I did write the comment right into the box; I always do.  I thought cut-n-paste left ‘holes’ in one’s virus defenses (but maybe it’s been a decade+ since that problem, if ever it was one, was generally fixed).  When responding text-for-text, I scribble notes on a pad by the computer (so there’s – not none – but much less scrolling), but all my comments (except, sometimes, poems/wordplay) are box-composed or box-‘composed’.  If they’re orgasmized, that’s how they were thought out – not arranged in 3×5 cards on a table (not a bad technique) – , and the mistakes and infelicities – however legion – , well, they get commented, too.  “It’s the internet, you know?” is, to me, an ethical perspective.

      – so when, say, I bother to mention a typo (got to be <1% of the time I notice one), I don't say, 'you're a moron'; it's a joke or 'joke' to me, an opportunity to play.  I think going with the spontaneity/ephemerality of tapping force into ‘play’ is a genuine way that text-on-the-internet is actually, if not a new medium, then an effective twist on the medium historically determined as “print”.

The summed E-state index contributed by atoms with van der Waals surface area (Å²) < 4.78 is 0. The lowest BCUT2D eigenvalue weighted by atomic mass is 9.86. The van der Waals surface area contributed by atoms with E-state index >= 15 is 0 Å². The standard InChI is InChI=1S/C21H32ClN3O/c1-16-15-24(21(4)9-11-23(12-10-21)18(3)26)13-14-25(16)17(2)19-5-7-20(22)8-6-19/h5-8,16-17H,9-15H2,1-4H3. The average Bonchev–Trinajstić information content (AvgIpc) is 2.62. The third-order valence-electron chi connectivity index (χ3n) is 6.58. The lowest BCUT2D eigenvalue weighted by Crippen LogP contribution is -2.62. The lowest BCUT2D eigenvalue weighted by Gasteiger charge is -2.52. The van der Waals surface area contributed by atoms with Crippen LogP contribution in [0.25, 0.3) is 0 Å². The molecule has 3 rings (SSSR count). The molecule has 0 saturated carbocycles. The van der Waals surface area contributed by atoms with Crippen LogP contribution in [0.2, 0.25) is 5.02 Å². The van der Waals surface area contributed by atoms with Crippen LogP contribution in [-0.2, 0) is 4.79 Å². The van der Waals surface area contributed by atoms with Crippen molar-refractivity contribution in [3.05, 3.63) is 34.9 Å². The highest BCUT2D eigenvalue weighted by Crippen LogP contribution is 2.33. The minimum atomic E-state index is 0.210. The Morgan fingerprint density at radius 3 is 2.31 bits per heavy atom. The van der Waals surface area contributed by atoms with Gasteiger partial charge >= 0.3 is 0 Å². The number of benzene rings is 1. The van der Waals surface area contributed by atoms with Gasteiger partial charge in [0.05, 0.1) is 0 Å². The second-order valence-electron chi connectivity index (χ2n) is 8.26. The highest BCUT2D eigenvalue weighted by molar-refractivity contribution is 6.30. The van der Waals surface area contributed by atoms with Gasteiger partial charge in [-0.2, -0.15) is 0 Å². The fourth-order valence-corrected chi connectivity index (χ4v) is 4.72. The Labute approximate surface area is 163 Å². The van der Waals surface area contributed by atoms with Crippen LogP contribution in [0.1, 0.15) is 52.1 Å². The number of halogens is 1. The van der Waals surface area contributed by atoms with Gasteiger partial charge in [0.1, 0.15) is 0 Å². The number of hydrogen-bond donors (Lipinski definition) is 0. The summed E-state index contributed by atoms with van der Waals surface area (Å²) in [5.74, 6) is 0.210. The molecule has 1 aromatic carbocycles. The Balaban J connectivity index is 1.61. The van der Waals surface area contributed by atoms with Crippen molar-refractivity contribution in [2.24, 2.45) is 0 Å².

Anyway, I typed ” and ‘ directly into the box, and got these idiotic-looking s added to the message.  I also had one phrase, taken from the Row’s text, italicized in the HTML style:  not a bit of that or that.

  33. deadgod

      No, I comment and edit right in the box.  (= much of what I wrote to Steven above.)  I think the code fail was either my computer or browser (?).  – because ” and ‘ were eggzakly what I typed.  I haven’t seen whether there are any quick comments ridiculing my code fail:  if there are, I blame (all of) you.

  34. reynard

       the same thing happened to me but they edited it after a while, forgot to respond to that earlier

  35. STaugustine

       most peculiar, then

  36. deadgod

      Here’s how Row characterizes Woolf’s effect, in the form of her critical heirs today:

      a last ditch effort to keep debates over fiction stalled where they have been for nearly a century

      a kind of proxy battle […] in which a contrived debate about novelistic method masks a silent–perhaps largely unintentional–effort

      Here’s how Row characterizes agenda of the address: